It took Frenchman Manuel Rocheman 10 albums and three decades of music-making before he was ready to unveil his first complete set of original tunes, on last year’s misTeRIO.
It is the music of this 11th release that will form the basis of the jazz pianist’s concert at Sofitel Dubai Jumeirah Beach on Wednesday.
“I always thought I needed a mix of my compositions and jazz standards, just to keep the public happy – I thought that was the important thing,” says the 52-year-old.
“But this time it’s a more introspective, creative process.”
The set list for Rocheman’s UAE debut – part of a maiden Middle East tour alongside his long-standing trio, which also includes dates in Jordan and Lebanon – will be fleshed out with covers, but they venture beyond obvious standards.
The pianist promises numbers by legendary French composer Michel Legrand – who recently performed at Dubai Opera – and an unfinished original work pioneering American pianist Bill Evans was said to be working on at the time of his death in 1980.
Evans continues to cast a long shadow over any working jazz trio of piano, double bass and drums – the format his late-1950s and early-1960s work revolutionised – and Rocheman is the first to hold up his hands and bow down in awe.
His 2010 album, The Touch of Your Lips, was a tribute to mark the 30th anniversary of Evans’s death.
“Every jazz pianist has something from Bill Evans. He has influenced every pianist on the planet – it’s a little intimidating,” says Rocheman. “So maybe that’s why I waited so long: to be mature enough in my life and music to be able to do a tribute.”
However, Rocheman’s first influence was Oscar Peterson, a virtuoso who began recording more than a decade before Evans. Born into a family of musicians, Rocheman began studying piano at the age of six but it was a gift of solo-piano Peterson record Tracks from his older brother four years later that set the course of his career.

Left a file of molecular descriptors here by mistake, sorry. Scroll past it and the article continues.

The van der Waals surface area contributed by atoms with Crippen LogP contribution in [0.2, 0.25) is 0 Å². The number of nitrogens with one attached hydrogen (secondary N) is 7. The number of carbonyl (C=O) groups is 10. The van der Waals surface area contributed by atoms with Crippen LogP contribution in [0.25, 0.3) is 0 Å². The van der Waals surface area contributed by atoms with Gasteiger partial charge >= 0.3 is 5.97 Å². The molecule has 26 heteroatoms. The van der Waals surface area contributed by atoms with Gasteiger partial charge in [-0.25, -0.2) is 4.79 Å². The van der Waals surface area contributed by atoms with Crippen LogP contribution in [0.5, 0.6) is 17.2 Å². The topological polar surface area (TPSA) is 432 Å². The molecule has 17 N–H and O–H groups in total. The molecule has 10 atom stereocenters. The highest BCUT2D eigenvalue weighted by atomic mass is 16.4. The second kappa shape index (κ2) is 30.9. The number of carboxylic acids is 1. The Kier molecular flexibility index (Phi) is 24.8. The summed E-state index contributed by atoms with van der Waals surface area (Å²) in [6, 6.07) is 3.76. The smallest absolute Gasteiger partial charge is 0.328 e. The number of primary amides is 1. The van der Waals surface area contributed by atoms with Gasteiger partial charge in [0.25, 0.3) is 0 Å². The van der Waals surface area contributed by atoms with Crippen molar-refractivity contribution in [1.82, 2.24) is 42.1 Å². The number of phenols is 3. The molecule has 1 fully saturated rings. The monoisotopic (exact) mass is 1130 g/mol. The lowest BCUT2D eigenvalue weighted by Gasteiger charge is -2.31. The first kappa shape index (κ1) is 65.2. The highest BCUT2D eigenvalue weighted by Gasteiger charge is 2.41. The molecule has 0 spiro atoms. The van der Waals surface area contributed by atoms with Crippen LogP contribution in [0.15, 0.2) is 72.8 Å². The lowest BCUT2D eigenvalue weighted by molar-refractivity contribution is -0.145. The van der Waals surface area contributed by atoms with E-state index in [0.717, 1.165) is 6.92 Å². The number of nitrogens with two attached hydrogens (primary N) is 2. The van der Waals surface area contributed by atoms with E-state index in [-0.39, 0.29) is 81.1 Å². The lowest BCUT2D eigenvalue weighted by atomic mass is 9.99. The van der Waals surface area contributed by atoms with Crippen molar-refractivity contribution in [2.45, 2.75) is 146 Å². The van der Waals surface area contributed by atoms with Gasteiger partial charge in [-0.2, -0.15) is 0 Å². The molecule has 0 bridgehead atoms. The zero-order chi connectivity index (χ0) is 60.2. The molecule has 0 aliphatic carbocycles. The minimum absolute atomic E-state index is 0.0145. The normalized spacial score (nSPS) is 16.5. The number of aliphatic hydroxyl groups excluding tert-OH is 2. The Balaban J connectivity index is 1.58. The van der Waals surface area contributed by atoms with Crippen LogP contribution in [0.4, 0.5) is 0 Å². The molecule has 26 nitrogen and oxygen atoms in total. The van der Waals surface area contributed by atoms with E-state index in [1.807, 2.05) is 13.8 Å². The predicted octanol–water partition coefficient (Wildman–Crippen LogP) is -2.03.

“I fell in love with the way the piano sounded: all these harmonies – the rhythm of Peterson’s playing was really incredible,” says Rocheman. “I was playing Beethoven and Mozart, but I wasn’t really satisfied with classical music, and when I heard jazz the way it was played by Oscar Peterson, I was charmed.”
By the age of 12, Rocheman was performing at Parisian jazz clubs, and by 16 he had moved to New York, where he received encouragement from veteran pianist Tommy Flanagan, and was accepted as compatriot Martial Solal’s first and only pupil.
After returning to Paris in the early 1980s, Rocheman formed his first trio, beginning a long career which has also included backing jazz luminaries such as Miles Davis drummer Al Foster and Clint Eastwood’s bass-playing son, Kyle. He has never had a job other than playing piano.
“[Foster] is a great friend – I love him. A great, great drummer, one of the best in the world,” says Rocheman.
But while he is quick to acknowledge his influences, the music on misTeRIO is his most personal to date, marking a deliberate swing away from the influence of his heroes.
“When I play I try to forget about Bill Evans, Oscar Peterson, my masters,” says Rocheman. “Because while it’s good at a moment in life to be influenced, it’s like when you eat a meal: you have to digest it. The assimilation of things takes time.
“Now I try to share emotions with people with music that is mine, not Bill Evans’s, or anybody else’s.”
• Manuel Rocheman performs at Sofitel Dubai Jumeirah Beach on April 26 at 8pm, Dh100.